On Thursday, India will vote on a resolution at the United Nations that seeks to establish an independent expert on sexual orientation and gender identity at the human rights council.The resolution moved in June by six Latin American countries (Brazil, Argentina, Mexico, Chile, Uruguay and Colombia) and — for the first time in UN history — seeks to focus dedicated and systematic attention to the violence and discrimination faced by LGBT persons.

It will focus global attention on forms of human rights violation ignored for too long. It is a long overdue recognition of the fact that LGBT people are human beings and that the violence and discrimination inflicted on them worldwide must be addressed.

President Barack Obama on Friday designated the site of a watershed event in the history of US gay rights, the 1969 Stonewall riots in New York City, as a national monument, the first to honour the contributions of gay Americans.

The Stonewall Inn gay bar in Manhattan’s Greenwich Village was the scene of a police raid that triggered riots and ignited a long struggle to bring lesbian, gay, bisexual and transgender people into the American mainstream and guarantee their rights. “Welcome to the family,” the National Park Service said in a tweet welcoming its 412th site.

The move was the latest of several steps Obama has taken on gay rights during his presidency. In 2010, he signed a law repealing a policy that had banned gays from serving openly in the U.S. military. In 2012, he became the first president to support gay marriage, a stance he has admitted took time to evolve. His administration also supported the legal challenge that led to the 2015 U.S. Supreme Court ruling legalizing gay marriage nationwide.

 “There is important distance yet to travel, but through political engagement and litigation, as well as individual acts of courage and acceptance, this movement has made tremendous progress toward securing equal rights and equal dignity,” Obama said in a proclamation officially designating the historic site.

As a member of the UN human rights council, India is significantly placed to contribute to this historic moment. But how exactly will India vote on this resolution? The Modi government’s record on LGBT issues is not a happy one.

India has either abstained or voted against LGBT rights at the international level. In September 2014, less than four months after Modi came to power, India abstained on a resolution on sexual orientation and gender identity at the council.

In India, the government must move to repeal Section 377 of the Indian Penal Code, which, criminalises LGBT lives.This record doesn’t inspire much hope of a positive vote for the LGBT community. But there are good reasons why joining the opposition to LGBT rights and voting against the establishment of an independent expert would be wrong, both in legal and constitutional terms.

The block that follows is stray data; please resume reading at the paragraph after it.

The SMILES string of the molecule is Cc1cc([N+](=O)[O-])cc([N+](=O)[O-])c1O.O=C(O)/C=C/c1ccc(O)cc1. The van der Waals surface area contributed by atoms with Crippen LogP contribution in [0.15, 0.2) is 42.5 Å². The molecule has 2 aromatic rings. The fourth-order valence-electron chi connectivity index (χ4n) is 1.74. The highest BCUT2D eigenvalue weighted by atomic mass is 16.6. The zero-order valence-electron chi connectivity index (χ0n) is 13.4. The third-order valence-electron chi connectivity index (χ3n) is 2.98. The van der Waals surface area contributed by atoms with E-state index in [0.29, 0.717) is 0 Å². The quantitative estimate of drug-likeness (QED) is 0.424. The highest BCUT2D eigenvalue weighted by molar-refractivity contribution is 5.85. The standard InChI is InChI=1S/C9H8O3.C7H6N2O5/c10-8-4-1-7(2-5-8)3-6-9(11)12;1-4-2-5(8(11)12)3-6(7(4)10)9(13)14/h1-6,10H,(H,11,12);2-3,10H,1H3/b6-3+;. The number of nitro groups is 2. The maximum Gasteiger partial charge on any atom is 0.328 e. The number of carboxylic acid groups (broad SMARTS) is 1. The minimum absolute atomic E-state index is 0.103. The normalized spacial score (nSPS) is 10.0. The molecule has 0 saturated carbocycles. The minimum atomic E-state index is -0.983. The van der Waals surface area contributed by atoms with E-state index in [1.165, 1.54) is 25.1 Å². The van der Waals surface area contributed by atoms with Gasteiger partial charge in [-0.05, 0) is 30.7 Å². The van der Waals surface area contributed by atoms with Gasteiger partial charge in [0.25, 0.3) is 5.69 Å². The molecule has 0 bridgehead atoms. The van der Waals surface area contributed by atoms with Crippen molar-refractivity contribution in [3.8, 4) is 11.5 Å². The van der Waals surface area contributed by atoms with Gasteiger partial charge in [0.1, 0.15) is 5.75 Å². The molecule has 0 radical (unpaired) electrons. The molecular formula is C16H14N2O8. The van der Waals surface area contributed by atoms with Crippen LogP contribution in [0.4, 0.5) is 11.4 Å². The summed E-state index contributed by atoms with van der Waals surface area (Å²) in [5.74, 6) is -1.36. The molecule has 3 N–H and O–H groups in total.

In March 2015, India joined Russia, Pakistan, Saudi Arabia, China and Iran in voting against the extension of benefits available to heterosexual couples to same-sex couples in the UN general assembly.

The judgment by the Supreme Court in NALSA v Union of India acknowledges that transgender people have been treated shamefully and guarantees them the right to equality, expression and life.

This record doesn’t inspire much hope of a positive vote for the LGBT community. But there are good reasons why joining the opposition to LGBT rights and voting against the establishment of an independent expert would be wrong, both in legal and constitutional terms.

The judgment by the Supreme Court in NALSA v Union of India acknowledges that transgender people have been treated shamefully and guarantees them the right to equality, expression and life.

The fact that the Supreme Court has decided to refer the Koushal judgment, upholding Section 377, to a five-judge bench earlier this year indicates that a rethinking on the British-era law is underway.

The question the government should consider is whether it wants to acknowledge LGBT people as full citizens or go along with a homophobic dismissal of the concerns of LGBT people as simply not worthy of the attention of the UN.

India could vote against the resolution and join notorious global actors in opposing LGBT rights such as Russia, Saudi Arabia and Egypt or vote for the resolution in accordance with the constitutional obligation of ensuring equal rights for all.

It is also likely that a procedural manoeuvre calling for no action on this resolution will be moved by states opposed to the resolution. A no-action motion is akin to saying the rights of LGBT people are so controversial that they should not even be discussed at the UN level.

If India votes for the no-action motion, it proclaims on the international stage that the violence and discrimination faced by LGBT people is a non-issue.

Either of these votes by India will be watched closely as they will be a fair indicator of how this government views its LGBT citizens and whether it believes that LGBT persons are human beings entitled to full rights under the Universal Declaration of Human Rights.

Arvind Narrain is an LGBT rights activist and a human rights lawyer.